“Erie: The Canal That Made America” is a one-hour documentary, marking the bicentennial of the start of construction of the Erie Canal when surveyors and excavators began linking a young United States’ east to its western frontier. It depicts how a young nation broke through with its first national public works project – America’s greatest – by succeeding in constructing a supposedly impossible-to-build, 363 mile man-made waterway to America’s heartland. Once the waters of the Great Lakes were wed with the Atlantic Ocean, the canal helped create what America now knows as the Empire State and propelled New York City into the role of America’s leading port and economic hub.

Muir is an Emmy-award winning journalist who serves as anchor and managing editor of ABC World News Tonight with David Muir and co-anchor of ABC’s 20/20. For more than a decade, Muir has reported from international hotspots including Tehran, Tahrir Square, Mogadishu, Gaza, and Fukushima. Most recently, Muir landed the first interview with President Donald Trump after his inauguration. Muir secured the exclusive sit-down with Pope Francis inside the Vatican. Muir’s Emmy-nominated series Made In America is a hallmark of the broadcast. A magna cum laude graduate of Ithaca College, Muir spent five years as an anchor and reporter at WTVH-TV in his hometown of Syracuse, NY before joining WCVB-TV in Boston, and then ABC News.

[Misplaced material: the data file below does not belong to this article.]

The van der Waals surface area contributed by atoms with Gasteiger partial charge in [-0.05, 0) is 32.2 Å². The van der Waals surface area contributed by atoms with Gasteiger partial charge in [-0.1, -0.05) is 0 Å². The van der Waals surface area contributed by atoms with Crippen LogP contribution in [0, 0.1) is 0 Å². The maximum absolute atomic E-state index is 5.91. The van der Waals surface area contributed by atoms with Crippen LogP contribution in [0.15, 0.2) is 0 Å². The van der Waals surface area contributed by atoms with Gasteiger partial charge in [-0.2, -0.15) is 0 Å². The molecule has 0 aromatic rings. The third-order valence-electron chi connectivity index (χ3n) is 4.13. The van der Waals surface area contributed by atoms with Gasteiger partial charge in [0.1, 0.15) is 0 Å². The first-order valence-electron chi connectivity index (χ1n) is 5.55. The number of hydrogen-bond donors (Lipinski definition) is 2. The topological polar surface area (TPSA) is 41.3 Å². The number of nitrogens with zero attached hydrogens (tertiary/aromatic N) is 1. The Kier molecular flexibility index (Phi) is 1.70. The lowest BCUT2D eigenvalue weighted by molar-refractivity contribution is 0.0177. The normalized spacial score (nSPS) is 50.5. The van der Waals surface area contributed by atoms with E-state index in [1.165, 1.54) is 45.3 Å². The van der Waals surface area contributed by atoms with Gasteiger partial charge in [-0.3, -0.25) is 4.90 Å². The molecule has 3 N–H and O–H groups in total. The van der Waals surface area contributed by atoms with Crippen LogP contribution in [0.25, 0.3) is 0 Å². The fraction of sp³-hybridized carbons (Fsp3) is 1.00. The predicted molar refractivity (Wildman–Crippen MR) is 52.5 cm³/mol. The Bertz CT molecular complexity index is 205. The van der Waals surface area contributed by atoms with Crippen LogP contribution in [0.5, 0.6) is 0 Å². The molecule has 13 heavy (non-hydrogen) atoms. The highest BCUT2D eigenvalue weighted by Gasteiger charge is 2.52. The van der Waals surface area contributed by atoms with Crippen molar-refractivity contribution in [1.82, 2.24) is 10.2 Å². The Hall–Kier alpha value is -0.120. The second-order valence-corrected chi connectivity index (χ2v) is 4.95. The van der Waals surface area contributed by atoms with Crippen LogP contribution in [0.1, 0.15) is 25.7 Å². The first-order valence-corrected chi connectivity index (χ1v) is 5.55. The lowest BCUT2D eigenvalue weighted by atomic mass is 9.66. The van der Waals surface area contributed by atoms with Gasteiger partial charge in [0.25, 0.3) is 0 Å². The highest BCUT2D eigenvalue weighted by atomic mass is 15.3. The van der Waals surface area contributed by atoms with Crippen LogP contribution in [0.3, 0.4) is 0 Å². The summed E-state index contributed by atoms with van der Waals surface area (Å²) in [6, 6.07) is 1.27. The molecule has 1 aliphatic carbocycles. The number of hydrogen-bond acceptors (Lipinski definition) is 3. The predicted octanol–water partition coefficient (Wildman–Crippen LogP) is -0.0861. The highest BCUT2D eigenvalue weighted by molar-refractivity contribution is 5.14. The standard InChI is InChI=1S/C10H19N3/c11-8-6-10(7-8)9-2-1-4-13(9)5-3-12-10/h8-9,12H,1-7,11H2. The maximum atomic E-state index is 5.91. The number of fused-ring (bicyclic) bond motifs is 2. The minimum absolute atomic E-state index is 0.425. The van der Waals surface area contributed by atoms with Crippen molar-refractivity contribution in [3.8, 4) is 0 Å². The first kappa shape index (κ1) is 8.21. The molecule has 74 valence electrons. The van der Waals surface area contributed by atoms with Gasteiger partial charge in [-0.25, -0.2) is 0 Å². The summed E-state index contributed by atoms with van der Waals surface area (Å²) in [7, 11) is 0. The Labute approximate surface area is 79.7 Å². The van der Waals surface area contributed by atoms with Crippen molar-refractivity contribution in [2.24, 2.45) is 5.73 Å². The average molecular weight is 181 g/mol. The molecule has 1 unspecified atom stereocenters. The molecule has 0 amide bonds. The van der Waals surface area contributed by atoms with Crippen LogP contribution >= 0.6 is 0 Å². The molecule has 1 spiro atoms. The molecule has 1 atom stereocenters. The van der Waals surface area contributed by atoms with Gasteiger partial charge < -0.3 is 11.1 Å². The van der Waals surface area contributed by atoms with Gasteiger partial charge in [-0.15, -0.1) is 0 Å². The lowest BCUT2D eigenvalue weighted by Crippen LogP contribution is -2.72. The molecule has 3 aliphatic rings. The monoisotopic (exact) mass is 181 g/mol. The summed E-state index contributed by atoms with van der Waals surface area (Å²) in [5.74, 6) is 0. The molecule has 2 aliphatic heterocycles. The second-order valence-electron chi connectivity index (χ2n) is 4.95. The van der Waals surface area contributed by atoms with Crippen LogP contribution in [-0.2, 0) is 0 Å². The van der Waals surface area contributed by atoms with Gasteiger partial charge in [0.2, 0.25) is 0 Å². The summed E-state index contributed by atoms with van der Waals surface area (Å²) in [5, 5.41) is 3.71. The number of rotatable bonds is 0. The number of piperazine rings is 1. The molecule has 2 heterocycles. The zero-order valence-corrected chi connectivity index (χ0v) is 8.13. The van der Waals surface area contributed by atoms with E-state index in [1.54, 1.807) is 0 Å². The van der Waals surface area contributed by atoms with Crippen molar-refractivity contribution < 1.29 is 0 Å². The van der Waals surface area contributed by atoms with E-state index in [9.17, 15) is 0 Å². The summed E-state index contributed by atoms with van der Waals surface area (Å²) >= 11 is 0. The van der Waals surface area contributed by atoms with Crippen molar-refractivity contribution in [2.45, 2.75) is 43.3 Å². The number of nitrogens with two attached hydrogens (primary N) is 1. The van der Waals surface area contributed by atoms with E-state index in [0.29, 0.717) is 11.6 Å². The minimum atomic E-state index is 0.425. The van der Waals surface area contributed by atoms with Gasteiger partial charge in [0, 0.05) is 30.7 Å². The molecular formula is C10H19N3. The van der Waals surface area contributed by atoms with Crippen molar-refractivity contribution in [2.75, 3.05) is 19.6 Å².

“As a boy growing up in Central New York, the Erie Canal was always part of the landscape, but few may know it began as an audacious and grand idea championed by only a few,” Muir said. It is a powerful reminder of the possibilities that can be unleashed when leaders embrace American ingenuity. This was truly an idea born and made in America that would shape our country in ways unimaginable at the time.”

“In this year that marks the bicentennial of the groundbreaking for the Erie Canal, WCNY is committed to telling the national and even international impact of the Erie, the canal that made America,” said Robert J. Daino, WCNY President and CEO. “WCNY’s documentary takes viewers across the country to discover how the canal transformed America’s immigration and opened the Midwest to settlement, created the financial capital of the world, and transported new ideas and social movements that continue to shape the nation today.”

About the New Documentary
Fifteen miles. It is an average commute to work in 21 st century America, or the jaunt to a youth sports practice on a school night. Fifteen miles. In the formative days of our nation, it was the working day for so many who helped push America west along its first superhighway.